Circuit breakers to slow trading in Standard & Poor’s 500 Index stocks during periods of volatility will be delayed for at least a week, according to the U.S. Securities and Exchange Commission.
Regulators asked exchanges to impose coordinated halts following the May 6 rout that erased $862 billion from U.S. equities in less than 20 minutes. Securities executives proposed methods on May 18 to pause trading across markets when a stock in the S&P 500, the benchmark index for U.S. equities, rises or falls 10 percent in five minutes.
The SEC said yesterday that a pilot program for the circuit breakers will begin within two weeks, according to an e-mailed statement. NYSE Euronext said it wouldn’t start its trial of the system on June 7 because it hadn’t received SEC authorization. Nasdaq OMX Group Inc., based in New York, is prepared to introduce circuit breakers on the S&P 500 companies it lists on June 14, pending SEC approval, spokesman Robert Madden said.
“The majority of work needed on the circuit breaker needed to be done by the listing exchanges,” said William Karsh, chief operating officer of Direct Edge Holdings LLC in Jersey City, New Jersey. His firm is converting two U.S. trading stock venues into exchanges. “We’re prepared to go forward as soon as they are,” he said.
Trading in a stock will be paused for five minutes when the 10 percent threshold is triggered. The plan supplements existing rules, including a market-wide halt when the Dow Jones Industrial Average falls 10 percent from the previous day’s closing price.
The SEC said its staff is reviewing public comments about the program and will present the proposals to the commission next week. Circuit breakers will be introduced a week after they’re approved, the agency said yesterday.
Credit Suisse Group AG’s Dan Mathisson said the circuit breakers should be broadened to more stocks and operate throughout the day. They should also lead to a 10-minute halt in trading instead of a 5-minute pause, according to a letter the Zurich-based firm sent the SEC yesterday.
“We think a 10-minute halt would be a reasonable compromise: long enough to allow humans time to make rational decisions, while still short enough to avoid overly disrupting the markets,” Mathisson wrote. Less than that wouldn’t give investors enough time to conduct “meaningful analysis and understand the reasons behind a sudden price drop, and then make a rational decision to buy or sell,” he said.
James Angel, a professor at Washington-based Georgetown University and an expert on the structure of markets, told the SEC on May 25 that more regulation is needed to prevent plunges.
“We need a contingency plan for how to handle the simultaneous tripping of circuit breakers in hundreds or even thousands of stocks,” he said in a letter. “Under such disorderly conditions, it is unlikely that the market will be discovering the correct prices.” He recommended a 15-minute pause in all trading if 10 or more stocks in the Dow average or 50 in the S&P 500 rise or fall a certain amount.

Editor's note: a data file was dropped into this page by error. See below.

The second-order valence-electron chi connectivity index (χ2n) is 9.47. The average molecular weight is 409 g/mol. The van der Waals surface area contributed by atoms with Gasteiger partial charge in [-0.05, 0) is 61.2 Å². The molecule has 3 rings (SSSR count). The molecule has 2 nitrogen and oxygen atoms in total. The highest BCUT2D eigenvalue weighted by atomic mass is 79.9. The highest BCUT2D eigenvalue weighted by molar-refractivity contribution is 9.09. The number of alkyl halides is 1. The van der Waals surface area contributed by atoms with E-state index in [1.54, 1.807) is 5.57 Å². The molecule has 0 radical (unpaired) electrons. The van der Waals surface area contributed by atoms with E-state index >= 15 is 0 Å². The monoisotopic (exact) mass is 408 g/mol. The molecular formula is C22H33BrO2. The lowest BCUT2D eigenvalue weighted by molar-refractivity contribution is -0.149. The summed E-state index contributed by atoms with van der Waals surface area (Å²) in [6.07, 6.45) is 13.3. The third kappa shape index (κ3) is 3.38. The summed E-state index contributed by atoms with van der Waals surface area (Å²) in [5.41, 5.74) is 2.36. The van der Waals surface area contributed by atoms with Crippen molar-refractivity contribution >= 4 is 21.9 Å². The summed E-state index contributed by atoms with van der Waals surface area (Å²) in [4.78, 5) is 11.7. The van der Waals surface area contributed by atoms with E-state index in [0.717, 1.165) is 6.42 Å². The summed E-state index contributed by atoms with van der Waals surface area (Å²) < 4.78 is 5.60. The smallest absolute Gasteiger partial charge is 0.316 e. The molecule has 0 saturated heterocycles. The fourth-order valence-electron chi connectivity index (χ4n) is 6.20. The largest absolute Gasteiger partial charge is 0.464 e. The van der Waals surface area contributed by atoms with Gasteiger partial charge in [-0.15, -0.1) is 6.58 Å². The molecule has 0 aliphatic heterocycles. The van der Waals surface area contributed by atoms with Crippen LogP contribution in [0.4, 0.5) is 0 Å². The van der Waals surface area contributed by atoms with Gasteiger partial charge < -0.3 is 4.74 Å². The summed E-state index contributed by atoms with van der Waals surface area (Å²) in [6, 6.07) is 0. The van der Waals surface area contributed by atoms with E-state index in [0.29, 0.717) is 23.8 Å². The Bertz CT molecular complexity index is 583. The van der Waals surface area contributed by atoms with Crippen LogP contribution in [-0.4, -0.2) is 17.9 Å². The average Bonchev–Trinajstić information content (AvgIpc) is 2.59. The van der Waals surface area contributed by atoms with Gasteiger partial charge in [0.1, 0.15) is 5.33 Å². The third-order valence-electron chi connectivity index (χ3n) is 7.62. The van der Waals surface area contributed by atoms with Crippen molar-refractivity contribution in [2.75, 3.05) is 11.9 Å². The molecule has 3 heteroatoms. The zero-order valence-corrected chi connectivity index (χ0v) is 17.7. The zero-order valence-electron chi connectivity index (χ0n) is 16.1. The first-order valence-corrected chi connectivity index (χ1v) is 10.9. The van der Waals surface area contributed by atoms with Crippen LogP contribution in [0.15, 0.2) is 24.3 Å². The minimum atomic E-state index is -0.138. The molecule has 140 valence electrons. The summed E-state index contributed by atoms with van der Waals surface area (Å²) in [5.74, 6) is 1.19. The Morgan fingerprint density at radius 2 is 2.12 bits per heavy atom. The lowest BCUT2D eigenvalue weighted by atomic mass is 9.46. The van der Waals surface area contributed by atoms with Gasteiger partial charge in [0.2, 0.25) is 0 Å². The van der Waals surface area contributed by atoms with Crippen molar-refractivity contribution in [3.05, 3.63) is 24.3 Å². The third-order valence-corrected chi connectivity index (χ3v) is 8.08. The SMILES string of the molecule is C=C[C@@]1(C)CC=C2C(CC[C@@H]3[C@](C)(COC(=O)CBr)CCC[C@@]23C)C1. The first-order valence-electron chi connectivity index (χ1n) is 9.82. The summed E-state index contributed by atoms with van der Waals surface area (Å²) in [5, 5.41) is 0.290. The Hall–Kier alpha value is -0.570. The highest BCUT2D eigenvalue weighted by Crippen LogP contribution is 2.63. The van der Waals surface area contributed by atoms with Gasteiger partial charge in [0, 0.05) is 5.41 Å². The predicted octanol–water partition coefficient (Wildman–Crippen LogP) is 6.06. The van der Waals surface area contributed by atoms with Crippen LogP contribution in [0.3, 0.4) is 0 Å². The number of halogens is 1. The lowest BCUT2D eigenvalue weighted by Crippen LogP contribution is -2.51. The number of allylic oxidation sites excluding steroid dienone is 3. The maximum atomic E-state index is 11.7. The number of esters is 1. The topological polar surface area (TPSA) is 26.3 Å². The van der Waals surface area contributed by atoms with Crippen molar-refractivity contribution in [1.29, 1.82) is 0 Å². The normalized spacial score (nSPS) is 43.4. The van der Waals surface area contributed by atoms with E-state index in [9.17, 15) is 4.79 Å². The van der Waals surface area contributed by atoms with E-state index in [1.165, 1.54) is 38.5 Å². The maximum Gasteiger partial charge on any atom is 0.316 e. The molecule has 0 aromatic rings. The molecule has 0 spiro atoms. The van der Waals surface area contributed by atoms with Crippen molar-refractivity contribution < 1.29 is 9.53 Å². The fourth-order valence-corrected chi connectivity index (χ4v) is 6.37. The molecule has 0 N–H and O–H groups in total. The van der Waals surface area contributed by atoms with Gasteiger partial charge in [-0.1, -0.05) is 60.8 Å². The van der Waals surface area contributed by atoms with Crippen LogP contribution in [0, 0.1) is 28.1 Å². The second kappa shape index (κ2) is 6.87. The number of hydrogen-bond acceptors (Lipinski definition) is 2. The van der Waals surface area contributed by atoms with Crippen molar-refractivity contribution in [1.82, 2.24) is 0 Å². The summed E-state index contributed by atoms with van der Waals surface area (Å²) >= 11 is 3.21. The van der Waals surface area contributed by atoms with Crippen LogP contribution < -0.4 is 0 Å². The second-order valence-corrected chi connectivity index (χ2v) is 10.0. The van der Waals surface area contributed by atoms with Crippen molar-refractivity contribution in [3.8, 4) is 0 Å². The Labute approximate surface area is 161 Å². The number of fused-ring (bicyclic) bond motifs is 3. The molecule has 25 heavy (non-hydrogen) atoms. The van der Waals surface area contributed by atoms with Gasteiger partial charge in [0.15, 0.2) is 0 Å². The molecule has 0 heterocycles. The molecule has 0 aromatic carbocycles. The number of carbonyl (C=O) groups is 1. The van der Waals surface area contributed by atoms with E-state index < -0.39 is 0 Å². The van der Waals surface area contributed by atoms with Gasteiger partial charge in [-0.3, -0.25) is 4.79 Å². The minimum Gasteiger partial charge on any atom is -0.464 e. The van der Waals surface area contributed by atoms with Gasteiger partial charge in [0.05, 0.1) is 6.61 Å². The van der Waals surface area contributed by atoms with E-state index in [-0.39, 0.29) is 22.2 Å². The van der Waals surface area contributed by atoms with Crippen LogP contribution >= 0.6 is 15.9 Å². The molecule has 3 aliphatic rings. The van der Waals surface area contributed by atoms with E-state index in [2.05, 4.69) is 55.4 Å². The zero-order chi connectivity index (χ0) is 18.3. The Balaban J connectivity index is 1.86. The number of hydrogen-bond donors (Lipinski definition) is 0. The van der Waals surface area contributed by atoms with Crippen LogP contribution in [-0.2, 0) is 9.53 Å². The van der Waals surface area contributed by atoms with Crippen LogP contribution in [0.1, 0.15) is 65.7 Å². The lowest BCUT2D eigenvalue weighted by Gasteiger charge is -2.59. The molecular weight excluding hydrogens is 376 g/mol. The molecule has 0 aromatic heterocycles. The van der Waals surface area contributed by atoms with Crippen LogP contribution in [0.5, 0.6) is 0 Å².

Nasdaq’s chief executive officer said yesterday that equities and derivatives exchanges in the U.S. need to adopt the same trading curbs in response to last month’s plunge.
“We believe there should be one set of unified circuit breakers,” Robert Greifeld, the chief executive officer of Nasdaq, told reporters in New York yesterday. “That uniform set of circuit breakers shouldn’t be just in the cash markets but should include futures markets.”
Greifeld said uncertainty about what venues including CME Group Inc.’s Chicago Mercantile Exchange, the world’s largest futures market, will do when prices swing should be eliminated. CME is regulated by the Commodity Futures Trading Commission, not the SEC.
Nasdaq said on June 2 that it would also introduce a mechanism to pause trading in all companies listed on its market if shares rise or fall a set amount in 30 seconds. The program, to begin in the third quarter, would only apply on the Nasdaq Stock Market. The shares could continue to trade elsewhere.
NYSE Euronext’s New York Stock Exchange has had a system known as liquidity replenishment points in place since 2006 that slows trading if a stock moves rapidly. NYSE holds automated auctions to gather buy and sell orders and determine a price based on that demand. These auctions can take place in less than a second or after trading has paused for half a minute or more.
“We have to think first and foremost about our issuers,” Greifeld said. Companies want assurance that the prices of their shares are not arbitrary or unrelated to the value of the firms, he said. Nasdaq will end the pause after one minute.
Greifeld also said his firm plans to modify rules to eliminate stub quotes, which are bids and offers that some have blamed for exacerbating the May 6 plunge in U.S. stocks.
Some stocks fell to pennies that day as sell orders executed against stub quotes. Brokers can set those as low as a 1 cent a share because they’re never expected to be used. Nasdaq canceled about 12,300 trades from 2:40 p.m. to 3 p.m. on May 6, or 59.3 percent of the total number of voided transactions across markets. NYSE, which already had volatility curbs in place, voided no trades.
The goal over the “short term is to have stub quotes be replaced by quotes that are realistically priced to the market at the time,” Greifeld said. Companies such as Accenture Plc traded for 1 cent on May 6. One way to avoid this could be to require market makers to quote “within 15 percent of the market,” he said.
Some brokers and algorithms send orders into the market that shouldn’t have been submitted on May 6, he said. These included “dumb sell-short orders” and other requests to sell shares at a “dumb price,” he said.